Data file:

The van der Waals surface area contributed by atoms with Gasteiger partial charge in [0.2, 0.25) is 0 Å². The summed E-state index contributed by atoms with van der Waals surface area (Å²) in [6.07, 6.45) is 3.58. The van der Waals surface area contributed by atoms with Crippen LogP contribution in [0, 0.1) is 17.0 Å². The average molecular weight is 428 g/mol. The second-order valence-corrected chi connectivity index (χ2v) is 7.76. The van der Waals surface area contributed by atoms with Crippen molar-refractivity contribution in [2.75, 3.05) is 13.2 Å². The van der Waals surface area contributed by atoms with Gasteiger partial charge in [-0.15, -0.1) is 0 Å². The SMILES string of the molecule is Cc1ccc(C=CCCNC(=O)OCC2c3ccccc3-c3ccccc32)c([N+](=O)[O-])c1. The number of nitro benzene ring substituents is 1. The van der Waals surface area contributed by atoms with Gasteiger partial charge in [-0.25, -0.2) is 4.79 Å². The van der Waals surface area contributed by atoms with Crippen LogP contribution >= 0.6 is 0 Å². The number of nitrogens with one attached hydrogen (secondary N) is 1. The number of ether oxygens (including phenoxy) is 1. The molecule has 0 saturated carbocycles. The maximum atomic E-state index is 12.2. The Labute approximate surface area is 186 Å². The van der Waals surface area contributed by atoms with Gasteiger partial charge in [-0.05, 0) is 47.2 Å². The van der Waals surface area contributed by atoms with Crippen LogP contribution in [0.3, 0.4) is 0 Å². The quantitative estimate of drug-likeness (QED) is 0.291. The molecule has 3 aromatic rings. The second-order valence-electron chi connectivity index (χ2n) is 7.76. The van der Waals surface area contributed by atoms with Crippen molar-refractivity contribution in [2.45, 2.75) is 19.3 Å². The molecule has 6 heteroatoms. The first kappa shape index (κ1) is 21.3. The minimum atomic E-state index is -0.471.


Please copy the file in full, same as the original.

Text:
The van der Waals surface area contributed by atoms with Gasteiger partial charge in [0.2, 0.25) is 0 Å². The summed E-state index contributed by atoms with van der Waals surface area (Å²) in [6.07, 6.45) is 3.58. The van der Waals surface area contributed by atoms with Crippen LogP contribution in [0, 0.1) is 17.0 Å². The average molecular weight is 428 g/mol. The second-order valence-corrected chi connectivity index (χ2v) is 7.76. The van der Waals surface area contributed by atoms with Crippen molar-refractivity contribution in [2.75, 3.05) is 13.2 Å². The van der Waals surface area contributed by atoms with Gasteiger partial charge in [-0.15, -0.1) is 0 Å². The SMILES string of the molecule is Cc1ccc(C=CCCNC(=O)OCC2c3ccccc3-c3ccccc32)c([N+](=O)[O-])c1. The number of nitro benzene ring substituents is 1. The van der Waals surface area contributed by atoms with Gasteiger partial charge in [-0.25, -0.2) is 4.79 Å². The van der Waals surface area contributed by atoms with Crippen LogP contribution >= 0.6 is 0 Å². The number of nitrogens with one attached hydrogen (secondary N) is 1. The number of ether oxygens (including phenoxy) is 1. The molecule has 0 saturated carbocycles. The maximum atomic E-state index is 12.2. The Labute approximate surface area is 186 Å². The van der Waals surface area contributed by atoms with Gasteiger partial charge in [-0.05, 0) is 47.2 Å². The van der Waals surface area contributed by atoms with Crippen LogP contribution in [0.3, 0.4) is 0 Å². The quantitative estimate of drug-likeness (QED) is 0.291. The molecule has 3 aromatic rings. The second-order valence-electron chi connectivity index (χ2n) is 7.76. The van der Waals surface area contributed by atoms with Crippen molar-refractivity contribution in [2.45, 2.75) is 19.3 Å². The molecule has 6 heteroatoms. The first kappa shape index (κ1) is 21.3. The minimum atomic E-state index is -0.471.